189 – A Typical Episode

Heavy Pod Is Heavy Cast! This is a week of salt, sadness, and questions. The Safety Fire are coming back? The new Lychgate is awesome? Devin Townsend reacts to Fountainhead? Then a bunch of discussion about metal's self-image in the mainstream spurred by the recent article about Atypical star Keir Gilchrist being in a death metal band. Then we have a series of trains of thoughts about the evolution of an artist's rendition of music through time, Sumeriancore bands, and more. Then, cool people time with Picard, Void Bastards and Samurai Jack. Enjoy!

Europa – Small Steps

Beyond analysis, beyond notes, preferences, and accuracy, there lie theme, feeling, and vibe. These are ideas that are often hard to grasp and even harder to communicate to others but they have crucial bearing ... Read More...

Visitors – Crest

Layering one's music is, fundamentally, a balancing act. Especially now that technology has developed to the point that a laptop carrying a backing track can be comfortably carried on stage and their operation ... Read More...

114 – Deep Down, Every Genre Is Melodeath

I'm sick this week, so excuse the voice and rambling. But hey, rambling makes for a fun podcast! Specifically, we ramble about promos that get sent out way too early, bands that lose their spark over time, and those weren't even really topics we intended to discuss! But we also talk about new music, like Tesseract, Augury, Augury, Barren Earth, Howling Sycamore, and Glorior Belli. We also speculate about The Safety Fire and Psyopus making comebacks. Finally, Apple Music surpassing Spotify in the US. In cool people time we talk mostly Altered Carbon, light spoilers included. Enjoy!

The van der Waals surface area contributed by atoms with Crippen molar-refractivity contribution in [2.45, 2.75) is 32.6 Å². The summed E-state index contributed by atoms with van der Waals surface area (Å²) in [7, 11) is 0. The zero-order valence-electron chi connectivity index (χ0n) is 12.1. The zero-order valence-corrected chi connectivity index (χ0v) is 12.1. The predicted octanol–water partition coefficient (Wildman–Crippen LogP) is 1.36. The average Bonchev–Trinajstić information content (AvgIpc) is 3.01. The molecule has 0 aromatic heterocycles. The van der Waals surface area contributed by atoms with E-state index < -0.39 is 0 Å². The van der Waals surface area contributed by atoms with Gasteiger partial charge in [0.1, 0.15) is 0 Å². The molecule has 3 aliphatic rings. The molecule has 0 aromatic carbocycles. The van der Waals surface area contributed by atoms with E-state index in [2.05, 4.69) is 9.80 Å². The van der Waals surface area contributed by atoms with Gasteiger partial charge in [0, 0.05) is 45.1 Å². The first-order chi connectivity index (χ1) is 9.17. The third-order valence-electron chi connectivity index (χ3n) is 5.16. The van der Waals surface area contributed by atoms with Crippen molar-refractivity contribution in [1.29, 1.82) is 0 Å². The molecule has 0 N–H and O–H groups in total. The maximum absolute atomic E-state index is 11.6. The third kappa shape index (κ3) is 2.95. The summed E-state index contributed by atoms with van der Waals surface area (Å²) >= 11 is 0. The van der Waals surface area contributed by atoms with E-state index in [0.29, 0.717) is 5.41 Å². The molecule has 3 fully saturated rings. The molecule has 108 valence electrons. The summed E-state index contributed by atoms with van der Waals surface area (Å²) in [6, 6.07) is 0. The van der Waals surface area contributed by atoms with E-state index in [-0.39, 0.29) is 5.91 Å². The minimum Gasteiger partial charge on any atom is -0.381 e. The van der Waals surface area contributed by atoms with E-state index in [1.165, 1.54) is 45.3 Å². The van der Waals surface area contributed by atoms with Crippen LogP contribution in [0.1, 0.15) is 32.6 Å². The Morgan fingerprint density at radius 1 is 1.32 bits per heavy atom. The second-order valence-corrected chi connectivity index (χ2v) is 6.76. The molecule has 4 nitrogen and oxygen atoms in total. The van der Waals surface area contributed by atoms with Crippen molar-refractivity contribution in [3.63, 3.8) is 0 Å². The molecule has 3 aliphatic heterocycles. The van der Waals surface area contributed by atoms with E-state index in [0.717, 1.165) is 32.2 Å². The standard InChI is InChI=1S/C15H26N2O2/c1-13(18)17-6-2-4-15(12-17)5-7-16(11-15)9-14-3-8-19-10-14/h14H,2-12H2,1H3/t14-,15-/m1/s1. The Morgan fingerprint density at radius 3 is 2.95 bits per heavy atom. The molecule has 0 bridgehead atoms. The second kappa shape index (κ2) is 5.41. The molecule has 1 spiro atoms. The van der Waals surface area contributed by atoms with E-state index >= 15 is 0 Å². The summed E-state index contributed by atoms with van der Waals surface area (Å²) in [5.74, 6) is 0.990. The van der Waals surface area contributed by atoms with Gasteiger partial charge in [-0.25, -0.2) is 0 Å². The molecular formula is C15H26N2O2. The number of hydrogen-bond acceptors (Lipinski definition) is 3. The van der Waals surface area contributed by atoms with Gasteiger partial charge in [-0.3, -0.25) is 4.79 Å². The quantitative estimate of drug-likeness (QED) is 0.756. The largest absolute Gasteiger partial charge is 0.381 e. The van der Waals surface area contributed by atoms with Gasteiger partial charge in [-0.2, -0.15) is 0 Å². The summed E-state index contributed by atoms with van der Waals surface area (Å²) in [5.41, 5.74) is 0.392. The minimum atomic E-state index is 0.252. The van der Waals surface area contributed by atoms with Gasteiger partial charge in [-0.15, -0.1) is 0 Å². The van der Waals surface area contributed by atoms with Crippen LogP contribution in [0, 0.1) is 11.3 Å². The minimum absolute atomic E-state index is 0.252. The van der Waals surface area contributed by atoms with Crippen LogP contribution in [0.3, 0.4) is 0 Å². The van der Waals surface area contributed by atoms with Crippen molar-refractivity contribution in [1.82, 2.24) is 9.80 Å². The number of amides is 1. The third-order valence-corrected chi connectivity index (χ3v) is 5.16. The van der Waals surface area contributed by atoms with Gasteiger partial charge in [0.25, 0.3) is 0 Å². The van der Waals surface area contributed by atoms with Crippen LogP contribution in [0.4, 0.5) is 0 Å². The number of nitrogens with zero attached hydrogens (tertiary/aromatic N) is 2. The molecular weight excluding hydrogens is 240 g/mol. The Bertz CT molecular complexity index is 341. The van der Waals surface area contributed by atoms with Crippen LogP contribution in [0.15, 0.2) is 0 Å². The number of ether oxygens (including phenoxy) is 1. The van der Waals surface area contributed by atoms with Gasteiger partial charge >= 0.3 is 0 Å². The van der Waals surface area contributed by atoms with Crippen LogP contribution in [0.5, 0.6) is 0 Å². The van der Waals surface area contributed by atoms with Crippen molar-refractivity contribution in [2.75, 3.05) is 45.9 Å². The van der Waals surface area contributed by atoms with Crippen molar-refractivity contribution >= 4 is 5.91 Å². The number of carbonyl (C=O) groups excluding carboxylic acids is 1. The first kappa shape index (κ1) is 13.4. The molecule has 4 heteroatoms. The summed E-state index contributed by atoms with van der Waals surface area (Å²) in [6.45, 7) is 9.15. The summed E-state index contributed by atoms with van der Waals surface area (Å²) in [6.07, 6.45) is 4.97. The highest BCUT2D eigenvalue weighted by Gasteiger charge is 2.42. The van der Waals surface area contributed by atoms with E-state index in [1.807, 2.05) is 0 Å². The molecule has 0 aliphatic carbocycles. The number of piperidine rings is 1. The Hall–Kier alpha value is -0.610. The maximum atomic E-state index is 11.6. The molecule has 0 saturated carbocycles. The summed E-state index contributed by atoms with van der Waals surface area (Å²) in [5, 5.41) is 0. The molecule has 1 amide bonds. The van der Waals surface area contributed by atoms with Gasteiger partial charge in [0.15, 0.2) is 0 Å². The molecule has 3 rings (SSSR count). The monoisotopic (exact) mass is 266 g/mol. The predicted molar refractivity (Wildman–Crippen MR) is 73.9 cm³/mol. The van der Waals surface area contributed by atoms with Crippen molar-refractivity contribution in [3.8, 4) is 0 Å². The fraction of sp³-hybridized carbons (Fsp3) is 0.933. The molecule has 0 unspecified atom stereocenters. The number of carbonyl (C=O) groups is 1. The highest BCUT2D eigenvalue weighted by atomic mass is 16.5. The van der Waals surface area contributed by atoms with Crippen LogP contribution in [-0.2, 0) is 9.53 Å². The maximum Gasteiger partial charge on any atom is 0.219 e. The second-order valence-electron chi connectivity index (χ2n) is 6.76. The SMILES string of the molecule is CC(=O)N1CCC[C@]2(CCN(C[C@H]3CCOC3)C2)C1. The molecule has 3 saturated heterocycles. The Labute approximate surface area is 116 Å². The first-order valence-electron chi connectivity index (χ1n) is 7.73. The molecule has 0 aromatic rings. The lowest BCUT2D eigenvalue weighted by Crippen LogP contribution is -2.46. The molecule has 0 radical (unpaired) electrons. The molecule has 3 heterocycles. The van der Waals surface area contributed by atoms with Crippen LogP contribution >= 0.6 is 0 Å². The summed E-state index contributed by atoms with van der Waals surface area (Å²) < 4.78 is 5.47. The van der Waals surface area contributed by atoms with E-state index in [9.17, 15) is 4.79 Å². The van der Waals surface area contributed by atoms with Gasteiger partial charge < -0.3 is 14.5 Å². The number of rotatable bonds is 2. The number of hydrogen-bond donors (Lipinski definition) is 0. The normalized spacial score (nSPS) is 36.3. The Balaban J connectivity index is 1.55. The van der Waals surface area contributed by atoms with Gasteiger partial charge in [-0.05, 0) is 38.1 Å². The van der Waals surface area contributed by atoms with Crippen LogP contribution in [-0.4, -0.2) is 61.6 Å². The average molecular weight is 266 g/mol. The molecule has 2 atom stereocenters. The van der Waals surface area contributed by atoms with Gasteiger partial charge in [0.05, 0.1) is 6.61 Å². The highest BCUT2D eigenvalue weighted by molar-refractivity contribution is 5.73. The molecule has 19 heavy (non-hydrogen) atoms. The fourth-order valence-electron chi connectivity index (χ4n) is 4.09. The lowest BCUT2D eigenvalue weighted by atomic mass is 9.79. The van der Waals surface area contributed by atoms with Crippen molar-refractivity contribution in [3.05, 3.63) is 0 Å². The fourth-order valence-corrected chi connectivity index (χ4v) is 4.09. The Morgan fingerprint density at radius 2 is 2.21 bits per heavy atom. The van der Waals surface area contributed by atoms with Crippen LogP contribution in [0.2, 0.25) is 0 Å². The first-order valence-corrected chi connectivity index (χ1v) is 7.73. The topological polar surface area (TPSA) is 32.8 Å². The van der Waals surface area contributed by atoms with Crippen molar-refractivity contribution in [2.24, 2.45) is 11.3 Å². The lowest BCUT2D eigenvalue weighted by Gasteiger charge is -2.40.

Good Tiger – We Will All Be Gone

In certain circles, such as the ones the blog runs in, The Safety Fire are legends; their blend of alternative rock, progressive metal and sheer musical genius will always have an echo. And so, as Good Tiger release their second album, We Will All Be Gone, the comparisons are inevitable; while the first release by the project enjoyed the grace of being the first, the sophomore release is well and truly chained to a narrative and that narrative will get compared to The Safety Fire no matter what anyone does. Which might be a shame, since the projects are so different in their approach to progressive metal and aim to accomplish different things, not to mention the obviously massive influence of one Elliot Coleman, a legendary figure in and of himself.